It remains to be seen if her faith in EU diplomacy is well placed.

The EU foreign service, which is in charge of drafting the new human rights measures, has shown little interest in public advocacy on their behalf.

"I can only tell you that discussions are currently ongoing in the council ... as this is ongoing, we cannot really comment," its spokesperson told this website on Wednesday.

And the outgoing EU foreign relations chief, Federica Mogherini, "had been consistently hostile" to an EU Magnitsky Act, according to Bill Browder, the Hermitage Capital CEO, who used to be Magnitsky's employer.

Even if the Dutch do get the unanimity they need, it remains to be seen whether Magnitsky's killers will ever be put on EU blacklists or the new sanctions will even mention his name.

Blok, the Dutch minister, has spoken of crimes in the Middle East, Africa, and the Far East, but not in Russia, in times when some EU states, such as France, are seeking a detente with the Kremlin.

Blok's diplomats are also pushing for a neutral title - "global human rights sanctions" - for the legislation in case pointing a finger at Moscow upsets EU friends of Russia, such as Cyprus, Hungary, and Italy.

But that kind of caution did not stop Estonia, Latvia, Lithuania, and the UK, as well as Canada and the US, which already have national-level "Magnitsky Acts", from calling a spade a spade.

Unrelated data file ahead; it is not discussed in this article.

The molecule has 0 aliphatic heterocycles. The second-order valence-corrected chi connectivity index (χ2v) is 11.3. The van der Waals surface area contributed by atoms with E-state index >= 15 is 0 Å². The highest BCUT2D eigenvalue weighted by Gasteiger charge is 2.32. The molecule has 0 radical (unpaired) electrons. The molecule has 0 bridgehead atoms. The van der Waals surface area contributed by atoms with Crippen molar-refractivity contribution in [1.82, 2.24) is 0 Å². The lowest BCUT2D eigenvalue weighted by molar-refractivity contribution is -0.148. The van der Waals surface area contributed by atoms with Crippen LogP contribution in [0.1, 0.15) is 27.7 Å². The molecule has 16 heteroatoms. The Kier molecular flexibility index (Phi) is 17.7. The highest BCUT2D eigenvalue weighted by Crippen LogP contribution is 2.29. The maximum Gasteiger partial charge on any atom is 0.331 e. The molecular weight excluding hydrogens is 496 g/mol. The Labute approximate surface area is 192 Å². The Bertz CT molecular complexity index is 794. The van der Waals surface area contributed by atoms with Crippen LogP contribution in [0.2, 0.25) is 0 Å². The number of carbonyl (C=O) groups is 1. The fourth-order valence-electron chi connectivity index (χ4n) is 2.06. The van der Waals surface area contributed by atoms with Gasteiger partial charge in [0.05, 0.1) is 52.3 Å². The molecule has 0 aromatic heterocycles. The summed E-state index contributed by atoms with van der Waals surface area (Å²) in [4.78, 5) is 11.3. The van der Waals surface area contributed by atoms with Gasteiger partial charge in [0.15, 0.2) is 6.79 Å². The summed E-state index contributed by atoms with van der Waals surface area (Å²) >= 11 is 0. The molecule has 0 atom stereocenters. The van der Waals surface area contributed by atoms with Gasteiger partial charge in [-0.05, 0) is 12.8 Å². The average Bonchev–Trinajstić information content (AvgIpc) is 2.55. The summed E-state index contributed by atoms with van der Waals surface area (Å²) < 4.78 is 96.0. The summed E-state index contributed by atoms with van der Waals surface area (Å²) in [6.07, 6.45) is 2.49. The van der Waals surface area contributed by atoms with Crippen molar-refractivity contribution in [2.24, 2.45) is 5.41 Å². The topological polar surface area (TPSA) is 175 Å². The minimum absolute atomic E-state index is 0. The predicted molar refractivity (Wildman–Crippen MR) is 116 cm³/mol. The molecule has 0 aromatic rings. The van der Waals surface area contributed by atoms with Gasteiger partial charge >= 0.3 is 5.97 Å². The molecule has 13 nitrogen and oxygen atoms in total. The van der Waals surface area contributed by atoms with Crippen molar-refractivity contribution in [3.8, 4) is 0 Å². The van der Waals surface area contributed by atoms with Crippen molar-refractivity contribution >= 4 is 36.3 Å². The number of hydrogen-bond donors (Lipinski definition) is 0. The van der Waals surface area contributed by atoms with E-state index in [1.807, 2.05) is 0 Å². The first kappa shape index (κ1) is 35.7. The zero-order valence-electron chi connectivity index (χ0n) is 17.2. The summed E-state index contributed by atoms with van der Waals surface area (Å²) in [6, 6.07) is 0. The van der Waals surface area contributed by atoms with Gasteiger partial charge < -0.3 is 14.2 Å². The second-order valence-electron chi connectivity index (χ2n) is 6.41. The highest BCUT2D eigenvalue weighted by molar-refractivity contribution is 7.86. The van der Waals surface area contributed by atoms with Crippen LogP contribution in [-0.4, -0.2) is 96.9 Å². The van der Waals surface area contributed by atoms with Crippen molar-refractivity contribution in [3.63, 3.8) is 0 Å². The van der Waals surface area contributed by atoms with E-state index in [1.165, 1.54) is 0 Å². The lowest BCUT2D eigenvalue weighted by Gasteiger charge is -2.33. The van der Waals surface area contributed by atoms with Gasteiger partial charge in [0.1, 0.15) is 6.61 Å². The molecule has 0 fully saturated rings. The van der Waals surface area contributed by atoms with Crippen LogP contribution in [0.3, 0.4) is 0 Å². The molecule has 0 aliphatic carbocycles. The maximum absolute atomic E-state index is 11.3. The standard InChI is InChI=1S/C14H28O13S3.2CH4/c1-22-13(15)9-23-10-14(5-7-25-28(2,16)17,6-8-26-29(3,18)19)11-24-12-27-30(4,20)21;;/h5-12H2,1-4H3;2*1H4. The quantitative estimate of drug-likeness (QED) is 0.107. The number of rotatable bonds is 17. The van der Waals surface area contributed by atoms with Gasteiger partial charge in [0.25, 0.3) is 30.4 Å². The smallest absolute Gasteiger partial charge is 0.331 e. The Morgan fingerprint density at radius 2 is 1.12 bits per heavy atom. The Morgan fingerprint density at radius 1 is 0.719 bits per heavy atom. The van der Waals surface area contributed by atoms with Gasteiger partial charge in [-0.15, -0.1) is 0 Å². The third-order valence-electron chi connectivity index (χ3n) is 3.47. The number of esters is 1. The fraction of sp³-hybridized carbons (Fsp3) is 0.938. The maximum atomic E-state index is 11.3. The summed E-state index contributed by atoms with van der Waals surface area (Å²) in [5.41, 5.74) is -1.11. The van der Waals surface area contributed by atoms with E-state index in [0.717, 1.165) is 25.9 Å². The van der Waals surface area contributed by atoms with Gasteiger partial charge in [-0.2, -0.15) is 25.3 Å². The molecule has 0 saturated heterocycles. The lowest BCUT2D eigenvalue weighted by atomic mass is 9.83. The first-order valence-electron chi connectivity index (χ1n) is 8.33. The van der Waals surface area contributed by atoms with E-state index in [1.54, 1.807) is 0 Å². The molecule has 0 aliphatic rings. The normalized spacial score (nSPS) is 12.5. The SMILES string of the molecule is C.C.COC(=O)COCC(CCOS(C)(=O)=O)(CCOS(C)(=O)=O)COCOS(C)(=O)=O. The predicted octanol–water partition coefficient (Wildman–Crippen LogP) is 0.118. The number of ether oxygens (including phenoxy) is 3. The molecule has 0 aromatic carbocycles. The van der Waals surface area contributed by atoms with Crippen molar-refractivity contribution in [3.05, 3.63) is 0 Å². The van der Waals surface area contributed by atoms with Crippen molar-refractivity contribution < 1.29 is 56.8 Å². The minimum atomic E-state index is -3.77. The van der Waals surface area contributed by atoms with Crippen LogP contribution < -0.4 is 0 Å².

Nordic red line

And the eight members of the Nordic Council, a regional club which includes Denmark, Finland, Iceland, Sweden, Norway, the Faroe Islands, Greenland, and Åland, are preparing to follow suit.

"In November 2019, it is 10 years since Sergei Magnitsky died in his cell," the Conservative political group, the council's third largest one, noted in a recent proposal.

"Nordic governments ought to work in parallel for the introduction of national Magnitsky legislation in all Nordic countries, in the event that Magnitsky legislation is not implemented in the EU," it added.

The idea was "well-received" when the Council met in Stockholm in October, Hans Wallmark, a Swedish MP behind the Nordic project, told EUobserver on Wednesday.

Magnitsky's name was "a symbol" of the Russian regime's "ruthlessness", he said.

"It's important to show we don't accept the kind of abuse we saw when he was tortured and killed in Moscow. It's important to show, especially to the Russian Federation, that Europe has red lines," he added.

The council is to vote on Wallmark's proposal in autumn and even though its resolutions are non-binding, they create pressure for national legislatures to act.

And Nordic Magnitsky laws would, in turn, generate pressure for EU-level action, Wallmark noted.

"There is a groundswell of support among the general public, member state governments, and parliamentarians to finally do something on the EU Magnitsky Act, and that may ultimately be what makes a difference," Hermitage Capital's Browder said.

"Sergei's public legacy is highly important - until real justice is served, his legacy will serve as punishment for his executioners," Natalia Magnitskaya said.


The Magnitsky Act - and its name

It is disappointing that so many MEPs in the Socialist and Green group caved in to Russian interests, in fear of challenging a plutocratic regime, by saying 'no' to naming the Magnitsky legislation by its rightful name: Magnitsky.

EUobserver receives human rights prize

EUobserver journalist Andrew Rettman has received the Sergei Magnitsky Human Rights Award for coverage of the deteriorating situation in Russia.